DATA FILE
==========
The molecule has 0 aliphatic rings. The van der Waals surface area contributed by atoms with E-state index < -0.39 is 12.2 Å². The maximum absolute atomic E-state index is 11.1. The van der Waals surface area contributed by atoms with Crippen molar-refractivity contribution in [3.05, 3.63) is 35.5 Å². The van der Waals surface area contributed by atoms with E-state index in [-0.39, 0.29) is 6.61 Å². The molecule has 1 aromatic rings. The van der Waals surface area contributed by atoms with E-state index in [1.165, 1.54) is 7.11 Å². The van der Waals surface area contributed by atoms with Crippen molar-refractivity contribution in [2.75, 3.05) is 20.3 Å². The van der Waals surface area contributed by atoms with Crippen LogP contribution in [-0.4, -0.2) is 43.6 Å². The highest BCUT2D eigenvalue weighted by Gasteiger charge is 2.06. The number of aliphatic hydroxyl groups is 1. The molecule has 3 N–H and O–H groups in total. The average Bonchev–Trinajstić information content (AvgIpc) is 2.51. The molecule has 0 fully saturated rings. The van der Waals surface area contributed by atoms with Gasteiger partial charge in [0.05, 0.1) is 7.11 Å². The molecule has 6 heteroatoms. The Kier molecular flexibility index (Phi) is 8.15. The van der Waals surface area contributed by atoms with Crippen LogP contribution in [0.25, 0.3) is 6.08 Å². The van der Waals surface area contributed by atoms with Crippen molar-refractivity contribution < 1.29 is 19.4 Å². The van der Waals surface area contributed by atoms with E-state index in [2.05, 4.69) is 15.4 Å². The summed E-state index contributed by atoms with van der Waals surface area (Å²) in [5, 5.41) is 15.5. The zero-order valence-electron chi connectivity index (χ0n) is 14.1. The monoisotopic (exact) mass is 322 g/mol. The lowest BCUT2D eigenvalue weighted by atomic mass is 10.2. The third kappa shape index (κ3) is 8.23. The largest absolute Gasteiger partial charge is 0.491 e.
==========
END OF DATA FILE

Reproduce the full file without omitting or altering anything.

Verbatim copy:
The molecule has 0 aliphatic rings. The van der Waals surface area contributed by atoms with E-state index < -0.39 is 12.2 Å². The maximum absolute atomic E-state index is 11.1. The van der Waals surface area contributed by atoms with Crippen molar-refractivity contribution in [3.05, 3.63) is 35.5 Å². The van der Waals surface area contributed by atoms with E-state index in [-0.39, 0.29) is 6.61 Å². The molecule has 1 aromatic rings. The van der Waals surface area contributed by atoms with E-state index in [1.165, 1.54) is 7.11 Å². The van der Waals surface area contributed by atoms with Crippen molar-refractivity contribution in [2.75, 3.05) is 20.3 Å². The van der Waals surface area contributed by atoms with Crippen LogP contribution in [-0.4, -0.2) is 43.6 Å². The highest BCUT2D eigenvalue weighted by Gasteiger charge is 2.06. The number of aliphatic hydroxyl groups is 1. The molecule has 3 N–H and O–H groups in total. The average Bonchev–Trinajstić information content (AvgIpc) is 2.51. The molecule has 0 fully saturated rings. The van der Waals surface area contributed by atoms with Gasteiger partial charge in [0.05, 0.1) is 7.11 Å². The molecule has 6 heteroatoms. The Kier molecular flexibility index (Phi) is 8.15. The van der Waals surface area contributed by atoms with Crippen LogP contribution in [0.25, 0.3) is 6.08 Å². The van der Waals surface area contributed by atoms with Crippen molar-refractivity contribution < 1.29 is 19.4 Å². The van der Waals surface area contributed by atoms with E-state index in [2.05, 4.69) is 15.4 Å². The summed E-state index contributed by atoms with van der Waals surface area (Å²) in [5, 5.41) is 15.5. The zero-order valence-electron chi connectivity index (χ0n) is 14.1. The monoisotopic (exact) mass is 322 g/mol. The lowest BCUT2D eigenvalue weighted by atomic mass is 10.2. The third kappa shape index (κ3) is 8.23. The largest absolute Gasteiger partial charge is 0.491 e.